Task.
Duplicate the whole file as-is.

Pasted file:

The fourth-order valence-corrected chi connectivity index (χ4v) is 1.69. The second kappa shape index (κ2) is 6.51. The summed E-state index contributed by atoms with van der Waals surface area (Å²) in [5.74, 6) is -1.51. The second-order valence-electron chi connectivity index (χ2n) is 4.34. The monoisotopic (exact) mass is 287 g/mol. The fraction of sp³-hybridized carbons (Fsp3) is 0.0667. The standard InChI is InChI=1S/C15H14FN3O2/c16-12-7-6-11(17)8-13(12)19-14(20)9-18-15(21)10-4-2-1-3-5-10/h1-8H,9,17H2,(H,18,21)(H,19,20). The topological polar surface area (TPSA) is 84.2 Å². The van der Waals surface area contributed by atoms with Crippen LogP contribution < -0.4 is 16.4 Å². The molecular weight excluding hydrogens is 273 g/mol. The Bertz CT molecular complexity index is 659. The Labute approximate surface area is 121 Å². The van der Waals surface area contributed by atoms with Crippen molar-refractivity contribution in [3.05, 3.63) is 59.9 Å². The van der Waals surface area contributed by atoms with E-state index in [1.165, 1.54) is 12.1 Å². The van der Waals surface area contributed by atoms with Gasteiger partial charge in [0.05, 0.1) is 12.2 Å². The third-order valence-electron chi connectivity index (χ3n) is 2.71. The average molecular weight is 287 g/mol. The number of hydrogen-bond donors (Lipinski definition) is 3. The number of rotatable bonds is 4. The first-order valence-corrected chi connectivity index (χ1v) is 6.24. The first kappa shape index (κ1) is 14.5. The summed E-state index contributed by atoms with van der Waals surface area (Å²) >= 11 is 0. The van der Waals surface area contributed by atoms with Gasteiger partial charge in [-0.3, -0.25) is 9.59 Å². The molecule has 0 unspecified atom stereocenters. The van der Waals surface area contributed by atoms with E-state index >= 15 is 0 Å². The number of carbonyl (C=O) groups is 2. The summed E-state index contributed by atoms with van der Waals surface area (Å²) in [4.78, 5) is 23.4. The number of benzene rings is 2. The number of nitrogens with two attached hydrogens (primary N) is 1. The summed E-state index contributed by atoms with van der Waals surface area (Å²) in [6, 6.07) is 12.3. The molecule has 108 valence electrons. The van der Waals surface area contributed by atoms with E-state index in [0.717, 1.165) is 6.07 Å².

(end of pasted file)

The fourth-order valence-corrected chi connectivity index (χ4v) is 1.69. The second kappa shape index (κ2) is 6.51. The summed E-state index contributed by atoms with van der Waals surface area (Å²) in [5.74, 6) is -1.51. The second-order valence-electron chi connectivity index (χ2n) is 4.34. The monoisotopic (exact) mass is 287 g/mol. The fraction of sp³-hybridized carbons (Fsp3) is 0.0667. The standard InChI is InChI=1S/C15H14FN3O2/c16-12-7-6-11(17)8-13(12)19-14(20)9-18-15(21)10-4-2-1-3-5-10/h1-8H,9,17H2,(H,18,21)(H,19,20). The topological polar surface area (TPSA) is 84.2 Å². The van der Waals surface area contributed by atoms with Crippen LogP contribution < -0.4 is 16.4 Å². The molecular weight excluding hydrogens is 273 g/mol. The Bertz CT molecular complexity index is 659. The Labute approximate surface area is 121 Å². The van der Waals surface area contributed by atoms with Crippen molar-refractivity contribution in [3.05, 3.63) is 59.9 Å². The van der Waals surface area contributed by atoms with E-state index in [1.165, 1.54) is 12.1 Å². The van der Waals surface area contributed by atoms with Gasteiger partial charge in [0.05, 0.1) is 12.2 Å². The third-order valence-electron chi connectivity index (χ3n) is 2.71. The average molecular weight is 287 g/mol. The number of hydrogen-bond donors (Lipinski definition) is 3. The number of rotatable bonds is 4. The first-order valence-corrected chi connectivity index (χ1v) is 6.24. The first kappa shape index (κ1) is 14.5. The summed E-state index contributed by atoms with van der Waals surface area (Å²) >= 11 is 0. The van der Waals surface area contributed by atoms with Gasteiger partial charge in [-0.3, -0.25) is 9.59 Å². The molecule has 0 unspecified atom stereocenters. The van der Waals surface area contributed by atoms with E-state index >= 15 is 0 Å². The number of carbonyl (C=O) groups is 2. The summed E-state index contributed by atoms with van der Waals surface area (Å²) in [4.78, 5) is 23.4. The number of benzene rings is 2. The number of nitrogens with two attached hydrogens (primary N) is 1. The summed E-state index contributed by atoms with van der Waals surface area (Å²) in [6, 6.07) is 12.3. The molecule has 108 valence electrons. The van der Waals surface area contributed by atoms with E-state index in [0.717, 1.165) is 6.07 Å².